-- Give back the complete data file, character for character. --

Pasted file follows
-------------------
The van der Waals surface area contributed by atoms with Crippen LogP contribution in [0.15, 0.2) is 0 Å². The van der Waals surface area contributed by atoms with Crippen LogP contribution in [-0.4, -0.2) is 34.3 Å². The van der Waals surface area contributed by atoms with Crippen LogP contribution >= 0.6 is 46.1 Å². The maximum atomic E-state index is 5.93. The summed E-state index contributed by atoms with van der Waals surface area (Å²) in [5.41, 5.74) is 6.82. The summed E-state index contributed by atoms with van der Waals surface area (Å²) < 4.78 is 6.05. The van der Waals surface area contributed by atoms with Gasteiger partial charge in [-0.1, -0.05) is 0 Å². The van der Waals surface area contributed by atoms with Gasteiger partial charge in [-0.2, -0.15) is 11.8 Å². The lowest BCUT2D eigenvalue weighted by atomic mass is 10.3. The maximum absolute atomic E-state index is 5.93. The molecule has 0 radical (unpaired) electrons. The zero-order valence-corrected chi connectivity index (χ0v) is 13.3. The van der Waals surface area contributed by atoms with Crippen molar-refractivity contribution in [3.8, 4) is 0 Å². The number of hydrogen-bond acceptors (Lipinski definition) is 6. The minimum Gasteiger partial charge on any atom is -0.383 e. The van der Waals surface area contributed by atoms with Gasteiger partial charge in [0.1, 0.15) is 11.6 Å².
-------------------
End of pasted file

The van der Waals surface area contributed by atoms with Crippen LogP contribution in [0.15, 0.2) is 0 Å². The van der Waals surface area contributed by atoms with Crippen LogP contribution in [-0.4, -0.2) is 34.3 Å². The van der Waals surface area contributed by atoms with Crippen LogP contribution >= 0.6 is 46.1 Å². The maximum atomic E-state index is 5.93. The summed E-state index contributed by atoms with van der Waals surface area (Å²) in [5.41, 5.74) is 6.82. The summed E-state index contributed by atoms with van der Waals surface area (Å²) < 4.78 is 6.05. The van der Waals surface area contributed by atoms with Gasteiger partial charge in [-0.1, -0.05) is 0 Å². The van der Waals surface area contributed by atoms with Gasteiger partial charge in [-0.2, -0.15) is 11.8 Å². The lowest BCUT2D eigenvalue weighted by atomic mass is 10.3. The maximum absolute atomic E-state index is 5.93. The molecule has 0 radical (unpaired) electrons. The zero-order valence-corrected chi connectivity index (χ0v) is 13.3. The van der Waals surface area contributed by atoms with Crippen molar-refractivity contribution in [3.8, 4) is 0 Å². The number of hydrogen-bond acceptors (Lipinski definition) is 6. The minimum Gasteiger partial charge on any atom is -0.383 e. The van der Waals surface area contributed by atoms with Gasteiger partial charge in [0.1, 0.15) is 11.6 Å².